For that your selfe ye dayly such doe see: but the trew fayre, that is the gentle wit,

and vertuous mind is much more prayfd of me. For all the rest, how euer fayre it be,

shall turne to nought and loose that glorious hew : but onely that is permanent and free

from frayle corruption, that doth flesh ensew. That is true beautie: that doth argue you

to be diuine and borne of heauenly seed :
deriu'd from that fayre Spirit, from whom al true

and perfect beauty did at first proceed.
He onely fayre, and what he fayre hath made,

all other fayre lyke flowres yntymely fade.

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SONNET. LXXX.
FTER / so long a race as I haue run

Through Faery land, which those fix books cõpile giue leaue to rest me, being halfe fordonne, and gather to my felfe new breath awhile. "hen as a steed refreshed after toyle,

out of my prison I will breake anew :
and stoutly will that second worke assoyle,

with strong endeuour and attention dew. Cill then giue leaue to me in pleasant mew,

to sport my muse and sing my loues sweet praise : the contemplation of whose heauenly hew,

my spirit to an higher pitch will rayse. But let her prayses yet be low and meane,

fit for the handmayd of the Faery Queene.

SONNET. LXXXI.

FA

AYRE/is my loue, when her fayre golden heares,

with the loose wynd ye wauing chance to marke: fayre when the rose in her red cheekes appeares,

or in her eyes the fyre of loue does sparke. Fayre when her breft lyke a rich laden barke,

with pretious merchandize she forth doth lay : fayre whể that cloud of pryde, which oft doth dark

her goodly light with smiles she driues away. But fayrest she, when so she doth display

the gate with pearles and rubyes richly dight : throgh which her words so wise do make their way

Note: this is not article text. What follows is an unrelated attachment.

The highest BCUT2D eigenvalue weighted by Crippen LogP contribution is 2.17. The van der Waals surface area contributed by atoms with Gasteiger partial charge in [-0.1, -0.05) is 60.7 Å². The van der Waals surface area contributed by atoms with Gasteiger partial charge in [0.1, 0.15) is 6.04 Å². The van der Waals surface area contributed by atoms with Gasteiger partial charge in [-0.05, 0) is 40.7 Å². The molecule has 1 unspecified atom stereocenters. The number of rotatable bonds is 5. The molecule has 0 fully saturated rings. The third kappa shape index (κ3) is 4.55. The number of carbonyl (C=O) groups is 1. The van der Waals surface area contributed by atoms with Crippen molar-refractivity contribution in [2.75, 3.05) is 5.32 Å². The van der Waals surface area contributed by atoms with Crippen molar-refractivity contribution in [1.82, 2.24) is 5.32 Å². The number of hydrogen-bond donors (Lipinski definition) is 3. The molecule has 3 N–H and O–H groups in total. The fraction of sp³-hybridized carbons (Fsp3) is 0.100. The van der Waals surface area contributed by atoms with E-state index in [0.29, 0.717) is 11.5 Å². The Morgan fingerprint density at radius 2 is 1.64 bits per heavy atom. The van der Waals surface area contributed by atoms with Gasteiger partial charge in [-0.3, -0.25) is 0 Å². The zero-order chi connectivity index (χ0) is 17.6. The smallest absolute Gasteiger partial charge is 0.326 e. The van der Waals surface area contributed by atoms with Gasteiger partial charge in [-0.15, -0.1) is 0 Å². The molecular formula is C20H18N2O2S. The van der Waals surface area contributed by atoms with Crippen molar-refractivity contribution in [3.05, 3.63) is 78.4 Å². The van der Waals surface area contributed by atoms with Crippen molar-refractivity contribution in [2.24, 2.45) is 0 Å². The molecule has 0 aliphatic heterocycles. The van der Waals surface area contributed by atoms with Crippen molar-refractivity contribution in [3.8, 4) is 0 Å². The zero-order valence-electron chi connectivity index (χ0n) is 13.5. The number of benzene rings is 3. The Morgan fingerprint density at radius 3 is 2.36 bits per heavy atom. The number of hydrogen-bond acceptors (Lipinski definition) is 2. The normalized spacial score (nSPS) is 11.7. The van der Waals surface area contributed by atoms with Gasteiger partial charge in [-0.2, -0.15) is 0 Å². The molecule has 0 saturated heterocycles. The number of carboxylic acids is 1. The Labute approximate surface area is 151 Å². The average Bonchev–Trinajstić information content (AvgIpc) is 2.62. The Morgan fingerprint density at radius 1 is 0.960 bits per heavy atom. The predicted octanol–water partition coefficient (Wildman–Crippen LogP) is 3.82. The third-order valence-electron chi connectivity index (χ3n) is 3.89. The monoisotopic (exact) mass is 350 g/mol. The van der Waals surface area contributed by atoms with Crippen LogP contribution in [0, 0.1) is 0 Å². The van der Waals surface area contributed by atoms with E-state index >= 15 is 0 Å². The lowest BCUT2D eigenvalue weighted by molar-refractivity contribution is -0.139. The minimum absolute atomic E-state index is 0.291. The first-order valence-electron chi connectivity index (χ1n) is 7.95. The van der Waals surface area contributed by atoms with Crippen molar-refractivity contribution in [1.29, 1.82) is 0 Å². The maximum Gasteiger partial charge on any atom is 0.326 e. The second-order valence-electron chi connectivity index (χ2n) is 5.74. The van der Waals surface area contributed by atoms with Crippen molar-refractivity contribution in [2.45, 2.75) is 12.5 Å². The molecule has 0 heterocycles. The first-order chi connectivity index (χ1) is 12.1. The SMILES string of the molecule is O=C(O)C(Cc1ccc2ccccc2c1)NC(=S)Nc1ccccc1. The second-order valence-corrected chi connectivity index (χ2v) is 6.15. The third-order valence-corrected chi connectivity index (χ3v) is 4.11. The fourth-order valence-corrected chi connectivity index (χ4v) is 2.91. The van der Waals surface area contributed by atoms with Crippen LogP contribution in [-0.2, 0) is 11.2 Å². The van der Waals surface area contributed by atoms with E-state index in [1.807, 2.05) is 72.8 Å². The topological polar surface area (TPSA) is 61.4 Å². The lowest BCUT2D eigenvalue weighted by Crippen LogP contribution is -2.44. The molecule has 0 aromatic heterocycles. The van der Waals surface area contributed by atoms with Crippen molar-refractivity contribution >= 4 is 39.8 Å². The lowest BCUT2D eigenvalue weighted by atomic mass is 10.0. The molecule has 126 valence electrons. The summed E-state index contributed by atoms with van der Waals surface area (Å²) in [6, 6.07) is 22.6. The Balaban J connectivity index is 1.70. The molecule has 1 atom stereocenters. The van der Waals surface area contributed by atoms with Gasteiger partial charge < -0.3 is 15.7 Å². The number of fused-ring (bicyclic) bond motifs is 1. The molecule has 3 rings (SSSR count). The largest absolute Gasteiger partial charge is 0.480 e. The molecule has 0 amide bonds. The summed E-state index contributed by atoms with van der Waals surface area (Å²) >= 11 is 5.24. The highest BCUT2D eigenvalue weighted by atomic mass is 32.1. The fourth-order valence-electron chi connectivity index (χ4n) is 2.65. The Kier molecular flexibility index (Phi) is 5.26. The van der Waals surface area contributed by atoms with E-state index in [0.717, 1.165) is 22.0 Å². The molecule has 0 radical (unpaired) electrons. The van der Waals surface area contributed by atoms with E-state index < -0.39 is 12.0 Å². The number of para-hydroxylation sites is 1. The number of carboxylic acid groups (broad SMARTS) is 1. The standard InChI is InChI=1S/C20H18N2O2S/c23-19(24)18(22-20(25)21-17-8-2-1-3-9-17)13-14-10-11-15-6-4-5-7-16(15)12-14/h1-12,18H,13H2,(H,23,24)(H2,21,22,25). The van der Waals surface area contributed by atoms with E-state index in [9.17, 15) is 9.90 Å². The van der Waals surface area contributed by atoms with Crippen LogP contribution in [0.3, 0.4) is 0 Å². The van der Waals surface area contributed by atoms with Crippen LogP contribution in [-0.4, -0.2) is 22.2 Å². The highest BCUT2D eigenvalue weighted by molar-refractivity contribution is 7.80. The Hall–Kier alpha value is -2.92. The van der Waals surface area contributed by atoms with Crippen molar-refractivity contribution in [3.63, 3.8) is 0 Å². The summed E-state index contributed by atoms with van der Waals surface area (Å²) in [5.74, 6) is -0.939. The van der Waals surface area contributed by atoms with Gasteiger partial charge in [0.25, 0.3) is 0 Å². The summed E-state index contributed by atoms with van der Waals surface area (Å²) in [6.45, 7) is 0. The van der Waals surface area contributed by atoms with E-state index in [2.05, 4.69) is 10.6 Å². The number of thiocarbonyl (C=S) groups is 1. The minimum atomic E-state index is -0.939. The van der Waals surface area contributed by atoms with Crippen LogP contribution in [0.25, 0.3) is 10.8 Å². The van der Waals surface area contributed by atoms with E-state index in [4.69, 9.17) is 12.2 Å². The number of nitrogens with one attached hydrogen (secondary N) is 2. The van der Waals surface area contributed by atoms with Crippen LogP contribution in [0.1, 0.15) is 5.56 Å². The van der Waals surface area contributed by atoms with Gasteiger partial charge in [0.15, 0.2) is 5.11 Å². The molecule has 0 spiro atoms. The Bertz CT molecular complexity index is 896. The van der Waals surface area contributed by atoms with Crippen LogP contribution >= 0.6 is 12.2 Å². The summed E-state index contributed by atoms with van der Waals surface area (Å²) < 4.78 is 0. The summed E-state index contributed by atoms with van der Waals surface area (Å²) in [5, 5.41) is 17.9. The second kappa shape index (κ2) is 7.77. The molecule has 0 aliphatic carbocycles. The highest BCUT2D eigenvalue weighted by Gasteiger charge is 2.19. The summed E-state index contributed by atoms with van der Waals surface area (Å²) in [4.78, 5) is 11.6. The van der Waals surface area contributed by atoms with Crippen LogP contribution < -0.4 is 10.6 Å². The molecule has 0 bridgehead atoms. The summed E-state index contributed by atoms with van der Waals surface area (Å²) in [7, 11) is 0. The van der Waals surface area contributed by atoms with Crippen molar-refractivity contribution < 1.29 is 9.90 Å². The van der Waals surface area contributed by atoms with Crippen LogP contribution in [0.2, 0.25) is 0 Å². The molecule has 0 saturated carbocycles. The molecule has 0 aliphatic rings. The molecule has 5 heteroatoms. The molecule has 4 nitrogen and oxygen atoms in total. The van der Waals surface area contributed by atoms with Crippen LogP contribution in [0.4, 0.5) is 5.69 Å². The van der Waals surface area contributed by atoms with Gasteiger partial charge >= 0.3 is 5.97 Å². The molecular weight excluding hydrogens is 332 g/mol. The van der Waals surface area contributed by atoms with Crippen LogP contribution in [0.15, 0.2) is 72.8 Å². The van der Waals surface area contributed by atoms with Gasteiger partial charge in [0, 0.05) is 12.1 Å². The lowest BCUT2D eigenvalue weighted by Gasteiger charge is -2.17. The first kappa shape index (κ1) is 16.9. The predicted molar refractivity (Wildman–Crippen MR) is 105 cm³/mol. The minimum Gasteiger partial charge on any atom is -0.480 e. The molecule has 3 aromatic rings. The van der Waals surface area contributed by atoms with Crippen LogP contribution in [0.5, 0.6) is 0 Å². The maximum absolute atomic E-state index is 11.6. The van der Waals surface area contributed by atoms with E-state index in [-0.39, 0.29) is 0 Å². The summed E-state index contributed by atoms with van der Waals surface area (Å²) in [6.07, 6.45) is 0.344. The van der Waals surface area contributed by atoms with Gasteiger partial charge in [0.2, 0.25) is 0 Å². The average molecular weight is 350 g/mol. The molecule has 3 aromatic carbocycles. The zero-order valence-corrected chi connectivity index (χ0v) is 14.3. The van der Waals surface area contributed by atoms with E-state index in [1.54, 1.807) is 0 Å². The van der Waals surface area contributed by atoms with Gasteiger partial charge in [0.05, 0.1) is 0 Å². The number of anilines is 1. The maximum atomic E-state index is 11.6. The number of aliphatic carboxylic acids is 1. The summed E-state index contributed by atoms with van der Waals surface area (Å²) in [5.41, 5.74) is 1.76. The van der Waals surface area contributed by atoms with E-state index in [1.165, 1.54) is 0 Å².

to beare the message of her gentle spright, The rest be works of natures wonderment,

but this the worke of harts astonishment.

I

SOXXET. LXXXII.
OY / of my life, full oft for louing you

I blesse my lot, that was so lucky placed : but then the more your owne mishap I rew,

that are so much by so meane loue embased. For had the equall heuens so much you graced

in this as in the rest, ye mote inuent som heuenly wit, whose verse could haue enchared

your glorious name in golden moniment. But since ye deignd so goodly to relent

to me your thrall, in whom is little worth, that little that I am, shall all be spent,

in setting your immortal prayses forth. Whose lofty argument vplifting me,

shall lift you vp vnto an high degree.

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SONNET. LXXXIII.
Y / hungry eyes, through greedy couetize,

still to behold the obiect of theyr payne: with no contentment can themselues suffize,

but hauing pine, and hauing not complayne, For lacking it, they cannot lyfe sustayne,

and seeing it, they gaze on it the more : in theyr amazement like Narcissus vayne

whose eyes him staru'd : so plenty makes me pore. Yet are myne eyes so filled with the store

of that fayre sight, that nothing else they brooke : but loath the things which they did like before,

and can no more endure on them to looke. All this worlds glory seemeth vayne to me,

and all theyr showes but shadowes fauing fhe.

Sonnet LXXXIII is nearly a repetition of Sonnet XXXV. : but compare.